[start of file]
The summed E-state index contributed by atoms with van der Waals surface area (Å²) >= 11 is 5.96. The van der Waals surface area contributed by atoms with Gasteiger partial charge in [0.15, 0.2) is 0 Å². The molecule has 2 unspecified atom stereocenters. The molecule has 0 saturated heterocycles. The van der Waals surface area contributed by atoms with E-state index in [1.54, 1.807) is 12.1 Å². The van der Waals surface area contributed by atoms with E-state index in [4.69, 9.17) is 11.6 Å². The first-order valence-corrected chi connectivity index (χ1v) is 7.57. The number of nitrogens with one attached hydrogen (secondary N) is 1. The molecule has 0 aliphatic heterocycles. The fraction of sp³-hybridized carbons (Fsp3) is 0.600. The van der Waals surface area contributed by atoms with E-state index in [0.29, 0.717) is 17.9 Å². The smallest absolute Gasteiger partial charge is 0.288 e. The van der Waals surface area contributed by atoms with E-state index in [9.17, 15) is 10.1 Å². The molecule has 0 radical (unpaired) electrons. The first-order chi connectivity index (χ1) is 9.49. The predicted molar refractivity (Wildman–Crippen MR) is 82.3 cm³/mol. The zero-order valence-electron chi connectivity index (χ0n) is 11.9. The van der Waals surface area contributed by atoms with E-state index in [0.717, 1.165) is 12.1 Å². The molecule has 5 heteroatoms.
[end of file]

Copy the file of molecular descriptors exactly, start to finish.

The summed E-state index contributed by atoms with van der Waals surface area (Å²) >= 11 is 5.96. The van der Waals surface area contributed by atoms with Gasteiger partial charge in [0.15, 0.2) is 0 Å². The molecule has 2 unspecified atom stereocenters. The molecule has 0 saturated heterocycles. The van der Waals surface area contributed by atoms with E-state index in [1.54, 1.807) is 12.1 Å². The van der Waals surface area contributed by atoms with E-state index in [4.69, 9.17) is 11.6 Å². The first-order valence-corrected chi connectivity index (χ1v) is 7.57. The number of nitrogens with one attached hydrogen (secondary N) is 1. The molecule has 0 aliphatic heterocycles. The fraction of sp³-hybridized carbons (Fsp3) is 0.600. The van der Waals surface area contributed by atoms with E-state index in [0.29, 0.717) is 17.9 Å². The smallest absolute Gasteiger partial charge is 0.288 e. The van der Waals surface area contributed by atoms with E-state index in [9.17, 15) is 10.1 Å². The molecule has 0 radical (unpaired) electrons. The first-order chi connectivity index (χ1) is 9.49. The predicted molar refractivity (Wildman–Crippen MR) is 82.3 cm³/mol. The zero-order valence-electron chi connectivity index (χ0n) is 11.9. The van der Waals surface area contributed by atoms with E-state index in [0.717, 1.165) is 12.1 Å². The molecule has 5 heteroatoms.